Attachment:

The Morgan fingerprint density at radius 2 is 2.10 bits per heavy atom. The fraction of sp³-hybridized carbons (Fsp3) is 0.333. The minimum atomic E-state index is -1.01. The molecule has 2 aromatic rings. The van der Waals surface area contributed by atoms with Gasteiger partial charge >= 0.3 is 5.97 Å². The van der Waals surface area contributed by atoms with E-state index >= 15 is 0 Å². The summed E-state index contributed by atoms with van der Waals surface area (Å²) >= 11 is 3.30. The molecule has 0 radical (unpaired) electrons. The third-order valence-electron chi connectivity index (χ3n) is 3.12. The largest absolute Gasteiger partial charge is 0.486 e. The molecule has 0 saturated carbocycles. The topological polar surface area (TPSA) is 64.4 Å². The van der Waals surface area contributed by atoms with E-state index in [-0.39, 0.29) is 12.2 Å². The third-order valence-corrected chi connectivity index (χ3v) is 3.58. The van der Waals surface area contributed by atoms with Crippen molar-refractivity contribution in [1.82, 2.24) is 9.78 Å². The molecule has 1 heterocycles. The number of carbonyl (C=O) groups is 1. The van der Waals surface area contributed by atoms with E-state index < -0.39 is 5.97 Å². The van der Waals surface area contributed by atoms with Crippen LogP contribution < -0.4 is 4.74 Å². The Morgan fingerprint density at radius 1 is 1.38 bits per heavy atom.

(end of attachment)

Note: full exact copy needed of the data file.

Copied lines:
The Morgan fingerprint density at radius 2 is 2.10 bits per heavy atom. The fraction of sp³-hybridized carbons (Fsp3) is 0.333. The minimum atomic E-state index is -1.01. The molecule has 2 aromatic rings. The van der Waals surface area contributed by atoms with Gasteiger partial charge >= 0.3 is 5.97 Å². The van der Waals surface area contributed by atoms with E-state index >= 15 is 0 Å². The summed E-state index contributed by atoms with van der Waals surface area (Å²) >= 11 is 3.30. The molecule has 0 radical (unpaired) electrons. The third-order valence-electron chi connectivity index (χ3n) is 3.12. The largest absolute Gasteiger partial charge is 0.486 e. The molecule has 0 saturated carbocycles. The topological polar surface area (TPSA) is 64.4 Å². The van der Waals surface area contributed by atoms with E-state index in [-0.39, 0.29) is 12.2 Å². The third-order valence-corrected chi connectivity index (χ3v) is 3.58. The van der Waals surface area contributed by atoms with Crippen molar-refractivity contribution in [1.82, 2.24) is 9.78 Å². The molecule has 1 heterocycles. The number of carbonyl (C=O) groups is 1. The van der Waals surface area contributed by atoms with E-state index < -0.39 is 5.97 Å². The van der Waals surface area contributed by atoms with Crippen LogP contribution < -0.4 is 4.74 Å². The Morgan fingerprint density at radius 1 is 1.38 bits per heavy atom.